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March is National Nutrition Month®, an annual nutrition education and information campaign created by the Academy of Nutrition and Dietetics.

According to OneWorld’s WIC Program Manager, Dawn Ballosingh, RD, LMNT, who serves as the Academy of Nutrition and Dietetics’ Chair of the Women’s Health Dietetic Practice Group, the annual campaign was created for two reasons. First, to inform the public about how Registered Dietitian-Nutritionists can help with disease management and prevention; cost-effective nutrition education; and interventions in wellness and population health. Second, to help the public identify food and nutrition experts who can “provide evidence-based information on food, nutrients and medical nutrition therapy without compromising their health or pre-existing conditions.”

“Making healthy food choices and developing healthy eating habits are important, as these actions allow you to prevent chronic disease development or familial disease states,” Ballosingh said. “It is more cost effective to prevent disease than it is to treat acute onset and chronic disease management. Making informed food choices also helps people from being duped into buying exotic supplements for quick health fixes or from entrapping themselves into expensive trending programs that may have adverse effects on their present health.”

According to Ballosingh, a number of adverse side effects often accompany some “trendy” diets, so before altering the way you eat, she recommends talking with an expert who can provide evidence-based information.

For those who are ready to make some subtle lifestyle changes to improve their health during National Nutrition Month®, Ballosingh recommends following “the four Ps”:

  • Make your plate plant-based (lots of fruits and vegetables!)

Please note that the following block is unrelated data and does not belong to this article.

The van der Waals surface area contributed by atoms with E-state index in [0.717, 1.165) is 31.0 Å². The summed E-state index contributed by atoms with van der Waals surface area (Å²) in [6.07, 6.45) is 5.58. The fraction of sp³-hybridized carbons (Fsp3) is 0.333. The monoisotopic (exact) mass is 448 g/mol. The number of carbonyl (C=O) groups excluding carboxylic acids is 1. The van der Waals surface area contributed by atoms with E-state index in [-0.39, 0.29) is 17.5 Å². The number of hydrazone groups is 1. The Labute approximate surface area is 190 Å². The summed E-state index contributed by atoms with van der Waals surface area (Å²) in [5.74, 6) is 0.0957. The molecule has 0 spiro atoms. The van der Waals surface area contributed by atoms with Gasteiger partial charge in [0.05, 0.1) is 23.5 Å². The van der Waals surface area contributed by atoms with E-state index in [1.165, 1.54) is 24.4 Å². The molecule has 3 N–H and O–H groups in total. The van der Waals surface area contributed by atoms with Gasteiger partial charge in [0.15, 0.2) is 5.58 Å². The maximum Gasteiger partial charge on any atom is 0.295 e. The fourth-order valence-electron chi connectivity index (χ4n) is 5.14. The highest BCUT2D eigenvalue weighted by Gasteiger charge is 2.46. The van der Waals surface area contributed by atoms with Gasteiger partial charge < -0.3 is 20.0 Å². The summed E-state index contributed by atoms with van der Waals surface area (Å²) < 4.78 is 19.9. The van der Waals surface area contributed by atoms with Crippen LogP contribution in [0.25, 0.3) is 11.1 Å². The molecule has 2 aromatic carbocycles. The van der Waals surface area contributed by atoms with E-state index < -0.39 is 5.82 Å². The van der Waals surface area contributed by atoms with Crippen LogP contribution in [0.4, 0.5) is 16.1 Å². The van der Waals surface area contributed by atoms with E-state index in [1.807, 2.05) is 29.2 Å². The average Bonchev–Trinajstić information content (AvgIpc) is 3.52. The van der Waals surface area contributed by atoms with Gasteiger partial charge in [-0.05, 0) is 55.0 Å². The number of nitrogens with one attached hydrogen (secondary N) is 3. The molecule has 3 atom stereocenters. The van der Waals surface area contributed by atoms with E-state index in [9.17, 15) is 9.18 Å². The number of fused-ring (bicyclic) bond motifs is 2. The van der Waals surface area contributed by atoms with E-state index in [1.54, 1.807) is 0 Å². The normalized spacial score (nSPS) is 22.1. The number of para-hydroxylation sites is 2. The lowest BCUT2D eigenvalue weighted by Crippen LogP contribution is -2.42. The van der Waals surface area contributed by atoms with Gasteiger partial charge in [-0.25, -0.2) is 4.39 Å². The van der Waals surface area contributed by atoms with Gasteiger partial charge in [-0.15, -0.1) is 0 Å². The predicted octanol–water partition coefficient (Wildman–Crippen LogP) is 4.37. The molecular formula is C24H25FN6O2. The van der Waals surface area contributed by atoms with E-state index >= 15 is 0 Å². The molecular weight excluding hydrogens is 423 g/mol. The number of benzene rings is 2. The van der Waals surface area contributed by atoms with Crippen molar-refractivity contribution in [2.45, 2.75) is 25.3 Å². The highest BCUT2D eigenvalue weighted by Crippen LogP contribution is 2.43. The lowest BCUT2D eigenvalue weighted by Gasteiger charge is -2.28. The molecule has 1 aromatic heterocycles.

• Choose pure foods. Foods that are whole and not overly processed or highly sugared (like boxed dinners or snacks) are best for you.
  • Practice smaller portion sizes. Try using a smaller plate or bowl when you eat a meal.
  • Play! Do some physical exercise or activity for about one hour every day if you can. Physical activity doesn’t have to be complicated—you can play a game of tag with the kids or walk the dog.

At OneWorld, Ballosingh manages the WIC (Women, Infants and Children) nutrition program and works to help children and families access supplemental foods, health care referrals and nutrition education. The WIC program supports low-income women who are pregnant, breastfeeding and postpartum, as well as infants and children up to age 5 who are found to be at nutritional risk. The WIC team includes registered dietitians and nutritionists who specialize in prenatal and intra-conceptual nutrition; breastfeeding nutrition and support; and the prevention of childhood obesity.

OneWorld also offers a variety of nutrition services for patients who are not eligible for WIC, including dietitian-led weight management classes; classes focusing on diabetes prevention and management; and a free health and nutrition program for families with children.

“I am so proud to have been a part of OneWorld moving toward a more interdisciplinary approach to patient care that incorporates the expertise of the Registered Dietitian-Nutritionist,” Ballosingh said. “I look forward to the evolution of the messaging related to consistent nutrition, breastfeeding and feeding behaviors across the organization so we can move the needle significantly and measurably in our population’s health.”

Dawn Ballosingh, RD, LMNT, is OneWorld’s WIC Program Manager. She serves as the Academy of Nutrition and Dietetics’ Chair of the Women’s Health Dietetic Practice Group, and recently, she became one of two representatives from the Academy of Nutrition and Dietetics to serve on the U.S. Breastfeeding Committee. In 2016, she was named the Omaha District Dietetic Association’s Dietitian of the Year, and the Douglas-Sarpy County Health Department Board of Directors appointed her to serve on the Fetal Loss and Infant Mortality Case Review Team. In November 2018, Ballosingh was appointed to the National WIC Association’s Leadership Academy, and she is working to update their curriculum. In February 2019, she was named as a nominee for the Nebraska Academy of Nutrition and Dietetics’ Outstanding Dietitian of the Year award.

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